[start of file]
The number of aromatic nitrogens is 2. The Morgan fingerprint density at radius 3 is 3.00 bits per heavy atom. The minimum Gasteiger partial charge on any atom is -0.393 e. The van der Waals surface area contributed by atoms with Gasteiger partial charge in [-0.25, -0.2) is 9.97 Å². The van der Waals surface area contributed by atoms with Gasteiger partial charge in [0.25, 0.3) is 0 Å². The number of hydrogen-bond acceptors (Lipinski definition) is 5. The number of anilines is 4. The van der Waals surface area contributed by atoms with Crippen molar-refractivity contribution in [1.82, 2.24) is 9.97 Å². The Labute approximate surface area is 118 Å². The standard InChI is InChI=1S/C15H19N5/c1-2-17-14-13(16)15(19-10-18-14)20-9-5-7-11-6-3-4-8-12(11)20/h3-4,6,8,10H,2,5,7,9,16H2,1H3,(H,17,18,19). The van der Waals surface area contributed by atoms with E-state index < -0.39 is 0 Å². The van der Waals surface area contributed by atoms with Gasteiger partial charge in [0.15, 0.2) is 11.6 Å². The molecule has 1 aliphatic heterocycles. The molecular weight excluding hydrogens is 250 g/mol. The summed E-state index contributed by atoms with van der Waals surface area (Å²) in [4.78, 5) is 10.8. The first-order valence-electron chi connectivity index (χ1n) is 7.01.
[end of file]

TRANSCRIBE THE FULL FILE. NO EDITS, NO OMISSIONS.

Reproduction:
The number of aromatic nitrogens is 2. The Morgan fingerprint density at radius 3 is 3.00 bits per heavy atom. The minimum Gasteiger partial charge on any atom is -0.393 e. The van der Waals surface area contributed by atoms with Gasteiger partial charge in [-0.25, -0.2) is 9.97 Å². The van der Waals surface area contributed by atoms with Gasteiger partial charge in [0.25, 0.3) is 0 Å². The number of hydrogen-bond acceptors (Lipinski definition) is 5. The number of anilines is 4. The van der Waals surface area contributed by atoms with Crippen molar-refractivity contribution in [1.82, 2.24) is 9.97 Å². The Labute approximate surface area is 118 Å². The standard InChI is InChI=1S/C15H19N5/c1-2-17-14-13(16)15(19-10-18-14)20-9-5-7-11-6-3-4-8-12(11)20/h3-4,6,8,10H,2,5,7,9,16H2,1H3,(H,17,18,19). The van der Waals surface area contributed by atoms with E-state index < -0.39 is 0 Å². The van der Waals surface area contributed by atoms with Gasteiger partial charge in [0.15, 0.2) is 11.6 Å². The molecule has 1 aliphatic heterocycles. The molecular weight excluding hydrogens is 250 g/mol. The summed E-state index contributed by atoms with van der Waals surface area (Å²) in [4.78, 5) is 10.8. The first-order valence-electron chi connectivity index (χ1n) is 7.01.